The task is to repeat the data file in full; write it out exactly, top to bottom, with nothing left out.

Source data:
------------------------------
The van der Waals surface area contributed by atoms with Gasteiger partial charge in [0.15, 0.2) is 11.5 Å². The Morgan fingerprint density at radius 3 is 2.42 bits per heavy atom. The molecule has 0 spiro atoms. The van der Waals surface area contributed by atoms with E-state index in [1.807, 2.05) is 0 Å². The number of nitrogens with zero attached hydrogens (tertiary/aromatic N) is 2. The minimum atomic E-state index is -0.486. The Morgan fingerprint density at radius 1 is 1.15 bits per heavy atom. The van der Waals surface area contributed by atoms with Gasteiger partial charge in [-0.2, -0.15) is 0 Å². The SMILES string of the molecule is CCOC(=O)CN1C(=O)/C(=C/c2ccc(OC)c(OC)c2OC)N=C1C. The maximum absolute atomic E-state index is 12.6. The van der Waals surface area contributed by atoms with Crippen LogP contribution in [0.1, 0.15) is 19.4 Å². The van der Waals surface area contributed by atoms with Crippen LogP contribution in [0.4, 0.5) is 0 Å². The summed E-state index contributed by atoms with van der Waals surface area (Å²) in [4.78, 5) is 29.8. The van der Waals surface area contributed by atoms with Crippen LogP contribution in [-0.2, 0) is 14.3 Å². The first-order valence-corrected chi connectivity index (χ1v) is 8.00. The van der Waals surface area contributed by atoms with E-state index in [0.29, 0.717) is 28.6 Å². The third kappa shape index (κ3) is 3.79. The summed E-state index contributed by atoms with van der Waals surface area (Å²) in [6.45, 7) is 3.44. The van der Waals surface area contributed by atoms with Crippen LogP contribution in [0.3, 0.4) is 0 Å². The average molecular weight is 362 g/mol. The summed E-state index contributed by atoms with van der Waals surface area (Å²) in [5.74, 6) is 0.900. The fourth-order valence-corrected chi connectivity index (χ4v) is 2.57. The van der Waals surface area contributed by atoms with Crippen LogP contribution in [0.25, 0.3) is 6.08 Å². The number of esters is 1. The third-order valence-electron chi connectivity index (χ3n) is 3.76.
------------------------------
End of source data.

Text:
The van der Waals surface area contributed by atoms with Gasteiger partial charge in [0.15, 0.2) is 11.5 Å². The Morgan fingerprint density at radius 3 is 2.42 bits per heavy atom. The molecule has 0 spiro atoms. The van der Waals surface area contributed by atoms with E-state index in [1.807, 2.05) is 0 Å². The number of nitrogens with zero attached hydrogens (tertiary/aromatic N) is 2. The minimum atomic E-state index is -0.486. The Morgan fingerprint density at radius 1 is 1.15 bits per heavy atom. The van der Waals surface area contributed by atoms with Gasteiger partial charge in [-0.2, -0.15) is 0 Å². The SMILES string of the molecule is CCOC(=O)CN1C(=O)/C(=C/c2ccc(OC)c(OC)c2OC)N=C1C. The maximum absolute atomic E-state index is 12.6. The van der Waals surface area contributed by atoms with Crippen LogP contribution in [0.1, 0.15) is 19.4 Å². The van der Waals surface area contributed by atoms with Crippen LogP contribution in [0.4, 0.5) is 0 Å². The summed E-state index contributed by atoms with van der Waals surface area (Å²) in [4.78, 5) is 29.8. The van der Waals surface area contributed by atoms with Crippen LogP contribution in [-0.2, 0) is 14.3 Å². The first-order valence-corrected chi connectivity index (χ1v) is 8.00. The van der Waals surface area contributed by atoms with E-state index in [0.29, 0.717) is 28.6 Å². The third kappa shape index (κ3) is 3.79. The summed E-state index contributed by atoms with van der Waals surface area (Å²) in [6.45, 7) is 3.44. The van der Waals surface area contributed by atoms with Crippen LogP contribution in [0.3, 0.4) is 0 Å². The average molecular weight is 362 g/mol. The summed E-state index contributed by atoms with van der Waals surface area (Å²) in [5.74, 6) is 0.900. The fourth-order valence-corrected chi connectivity index (χ4v) is 2.57. The van der Waals surface area contributed by atoms with Crippen LogP contribution in [0.25, 0.3) is 6.08 Å². The number of esters is 1. The third-order valence-electron chi connectivity index (χ3n) is 3.76.